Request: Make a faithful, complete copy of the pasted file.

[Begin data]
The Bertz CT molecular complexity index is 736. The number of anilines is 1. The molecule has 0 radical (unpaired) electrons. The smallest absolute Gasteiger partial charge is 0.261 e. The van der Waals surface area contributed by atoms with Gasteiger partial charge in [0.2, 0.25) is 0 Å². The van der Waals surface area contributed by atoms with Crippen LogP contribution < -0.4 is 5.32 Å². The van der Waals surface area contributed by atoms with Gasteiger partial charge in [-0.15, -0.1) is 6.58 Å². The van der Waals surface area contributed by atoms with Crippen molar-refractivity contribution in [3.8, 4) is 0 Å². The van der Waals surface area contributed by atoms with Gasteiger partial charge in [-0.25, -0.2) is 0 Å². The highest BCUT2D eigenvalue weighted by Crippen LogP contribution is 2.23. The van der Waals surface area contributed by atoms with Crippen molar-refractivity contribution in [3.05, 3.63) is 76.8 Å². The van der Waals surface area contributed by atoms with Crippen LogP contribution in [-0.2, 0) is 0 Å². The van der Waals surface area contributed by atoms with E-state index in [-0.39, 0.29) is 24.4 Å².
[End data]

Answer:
The Bertz CT molecular complexity index is 736. The number of anilines is 1. The molecule has 0 radical (unpaired) electrons. The smallest absolute Gasteiger partial charge is 0.261 e. The van der Waals surface area contributed by atoms with Gasteiger partial charge in [0.2, 0.25) is 0 Å². The van der Waals surface area contributed by atoms with Crippen LogP contribution < -0.4 is 5.32 Å². The van der Waals surface area contributed by atoms with Gasteiger partial charge in [-0.15, -0.1) is 6.58 Å². The van der Waals surface area contributed by atoms with Crippen molar-refractivity contribution in [3.8, 4) is 0 Å². The van der Waals surface area contributed by atoms with Gasteiger partial charge in [-0.25, -0.2) is 0 Å². The highest BCUT2D eigenvalue weighted by Crippen LogP contribution is 2.23. The van der Waals surface area contributed by atoms with Crippen molar-refractivity contribution in [3.05, 3.63) is 76.8 Å². The van der Waals surface area contributed by atoms with Crippen LogP contribution in [-0.2, 0) is 0 Å². The van der Waals surface area contributed by atoms with E-state index in [-0.39, 0.29) is 24.4 Å².